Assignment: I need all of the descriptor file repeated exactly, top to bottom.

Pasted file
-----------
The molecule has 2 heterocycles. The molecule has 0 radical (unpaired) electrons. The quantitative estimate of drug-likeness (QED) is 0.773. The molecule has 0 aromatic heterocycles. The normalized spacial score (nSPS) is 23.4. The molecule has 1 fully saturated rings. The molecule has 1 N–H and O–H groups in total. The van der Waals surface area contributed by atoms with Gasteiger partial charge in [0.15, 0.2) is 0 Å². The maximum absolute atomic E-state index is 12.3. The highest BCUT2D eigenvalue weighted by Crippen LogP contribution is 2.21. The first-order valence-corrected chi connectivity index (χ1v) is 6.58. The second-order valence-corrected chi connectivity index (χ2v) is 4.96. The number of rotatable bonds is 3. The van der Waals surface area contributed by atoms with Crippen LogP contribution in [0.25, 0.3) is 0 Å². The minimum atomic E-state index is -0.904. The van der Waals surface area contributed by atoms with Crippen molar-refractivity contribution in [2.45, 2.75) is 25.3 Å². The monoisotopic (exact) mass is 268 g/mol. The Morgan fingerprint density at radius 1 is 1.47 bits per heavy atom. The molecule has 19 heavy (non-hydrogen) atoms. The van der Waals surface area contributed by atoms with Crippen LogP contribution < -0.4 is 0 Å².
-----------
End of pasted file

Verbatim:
The molecule has 2 heterocycles. The molecule has 0 radical (unpaired) electrons. The quantitative estimate of drug-likeness (QED) is 0.773. The molecule has 0 aromatic heterocycles. The normalized spacial score (nSPS) is 23.4. The molecule has 1 fully saturated rings. The molecule has 1 N–H and O–H groups in total. The van der Waals surface area contributed by atoms with Gasteiger partial charge in [0.15, 0.2) is 0 Å². The maximum absolute atomic E-state index is 12.3. The highest BCUT2D eigenvalue weighted by Crippen LogP contribution is 2.21. The first-order valence-corrected chi connectivity index (χ1v) is 6.58. The second-order valence-corrected chi connectivity index (χ2v) is 4.96. The number of rotatable bonds is 3. The van der Waals surface area contributed by atoms with Crippen LogP contribution in [0.25, 0.3) is 0 Å². The minimum atomic E-state index is -0.904. The van der Waals surface area contributed by atoms with Crippen molar-refractivity contribution in [2.45, 2.75) is 25.3 Å². The monoisotopic (exact) mass is 268 g/mol. The Morgan fingerprint density at radius 1 is 1.47 bits per heavy atom. The molecule has 19 heavy (non-hydrogen) atoms. The van der Waals surface area contributed by atoms with Crippen LogP contribution < -0.4 is 0 Å².